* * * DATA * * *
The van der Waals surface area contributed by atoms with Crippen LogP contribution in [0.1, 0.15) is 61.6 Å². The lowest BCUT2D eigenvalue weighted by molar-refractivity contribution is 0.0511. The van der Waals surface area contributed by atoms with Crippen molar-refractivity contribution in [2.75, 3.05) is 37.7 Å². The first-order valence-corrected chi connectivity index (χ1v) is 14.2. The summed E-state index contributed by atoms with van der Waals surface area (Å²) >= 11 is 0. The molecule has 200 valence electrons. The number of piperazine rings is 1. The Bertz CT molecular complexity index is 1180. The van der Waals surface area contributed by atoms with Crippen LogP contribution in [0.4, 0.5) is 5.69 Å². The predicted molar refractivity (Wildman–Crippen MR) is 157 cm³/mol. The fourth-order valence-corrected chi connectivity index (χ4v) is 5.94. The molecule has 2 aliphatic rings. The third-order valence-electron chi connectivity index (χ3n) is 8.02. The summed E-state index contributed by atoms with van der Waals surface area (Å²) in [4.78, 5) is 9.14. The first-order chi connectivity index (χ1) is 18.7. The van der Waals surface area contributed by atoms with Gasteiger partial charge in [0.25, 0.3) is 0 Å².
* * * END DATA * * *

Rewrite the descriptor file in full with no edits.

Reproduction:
The van der Waals surface area contributed by atoms with Crippen LogP contribution in [0.1, 0.15) is 61.6 Å². The lowest BCUT2D eigenvalue weighted by molar-refractivity contribution is 0.0511. The van der Waals surface area contributed by atoms with Crippen molar-refractivity contribution in [2.75, 3.05) is 37.7 Å². The first-order valence-corrected chi connectivity index (χ1v) is 14.2. The summed E-state index contributed by atoms with van der Waals surface area (Å²) >= 11 is 0. The molecule has 200 valence electrons. The number of piperazine rings is 1. The Bertz CT molecular complexity index is 1180. The van der Waals surface area contributed by atoms with Crippen LogP contribution in [0.4, 0.5) is 5.69 Å². The predicted molar refractivity (Wildman–Crippen MR) is 157 cm³/mol. The fourth-order valence-corrected chi connectivity index (χ4v) is 5.94. The molecule has 2 aliphatic rings. The third-order valence-electron chi connectivity index (χ3n) is 8.02. The summed E-state index contributed by atoms with van der Waals surface area (Å²) in [4.78, 5) is 9.14. The first-order chi connectivity index (χ1) is 18.7. The van der Waals surface area contributed by atoms with Gasteiger partial charge in [0.25, 0.3) is 0 Å².